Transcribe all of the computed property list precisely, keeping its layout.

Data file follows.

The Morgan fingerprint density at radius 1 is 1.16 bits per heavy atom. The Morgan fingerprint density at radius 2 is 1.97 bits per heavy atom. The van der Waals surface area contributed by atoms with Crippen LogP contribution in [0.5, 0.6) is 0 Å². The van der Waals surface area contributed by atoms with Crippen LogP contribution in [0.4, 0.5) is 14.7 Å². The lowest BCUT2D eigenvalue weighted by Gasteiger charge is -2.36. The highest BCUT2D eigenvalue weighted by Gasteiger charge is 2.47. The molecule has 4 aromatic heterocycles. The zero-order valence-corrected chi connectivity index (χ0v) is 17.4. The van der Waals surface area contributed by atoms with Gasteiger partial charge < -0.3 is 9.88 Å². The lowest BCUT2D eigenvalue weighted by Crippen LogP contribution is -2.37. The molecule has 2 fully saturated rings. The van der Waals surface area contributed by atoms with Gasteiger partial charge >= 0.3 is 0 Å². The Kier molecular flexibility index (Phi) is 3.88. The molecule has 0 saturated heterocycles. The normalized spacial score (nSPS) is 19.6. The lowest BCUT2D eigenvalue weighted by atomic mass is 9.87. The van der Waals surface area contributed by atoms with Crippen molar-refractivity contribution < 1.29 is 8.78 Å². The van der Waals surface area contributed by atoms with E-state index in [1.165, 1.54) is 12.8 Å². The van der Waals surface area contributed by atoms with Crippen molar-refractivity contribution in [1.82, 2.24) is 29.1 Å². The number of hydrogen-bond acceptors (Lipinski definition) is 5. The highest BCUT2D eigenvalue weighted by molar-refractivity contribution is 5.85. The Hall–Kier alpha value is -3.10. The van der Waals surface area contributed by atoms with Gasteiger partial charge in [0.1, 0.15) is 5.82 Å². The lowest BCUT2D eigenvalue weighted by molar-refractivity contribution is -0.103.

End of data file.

The Morgan fingerprint density at radius 1 is 1.16 bits per heavy atom. The Morgan fingerprint density at radius 2 is 1.97 bits per heavy atom. The van der Waals surface area contributed by atoms with Crippen LogP contribution in [0.5, 0.6) is 0 Å². The van der Waals surface area contributed by atoms with Crippen LogP contribution in [0.4, 0.5) is 14.7 Å². The lowest BCUT2D eigenvalue weighted by Gasteiger charge is -2.36. The highest BCUT2D eigenvalue weighted by Gasteiger charge is 2.47. The molecule has 4 aromatic heterocycles. The zero-order valence-corrected chi connectivity index (χ0v) is 17.4. The van der Waals surface area contributed by atoms with Gasteiger partial charge < -0.3 is 9.88 Å². The lowest BCUT2D eigenvalue weighted by Crippen LogP contribution is -2.37. The molecule has 2 fully saturated rings. The van der Waals surface area contributed by atoms with Gasteiger partial charge >= 0.3 is 0 Å². The Kier molecular flexibility index (Phi) is 3.88. The molecule has 0 saturated heterocycles. The normalized spacial score (nSPS) is 19.6. The lowest BCUT2D eigenvalue weighted by atomic mass is 9.87. The van der Waals surface area contributed by atoms with Crippen molar-refractivity contribution < 1.29 is 8.78 Å². The van der Waals surface area contributed by atoms with E-state index in [1.165, 1.54) is 12.8 Å². The van der Waals surface area contributed by atoms with Crippen molar-refractivity contribution in [1.82, 2.24) is 29.1 Å². The number of hydrogen-bond acceptors (Lipinski definition) is 5. The highest BCUT2D eigenvalue weighted by molar-refractivity contribution is 5.85. The Hall–Kier alpha value is -3.10. The van der Waals surface area contributed by atoms with Gasteiger partial charge in [0.1, 0.15) is 5.82 Å². The lowest BCUT2D eigenvalue weighted by molar-refractivity contribution is -0.103.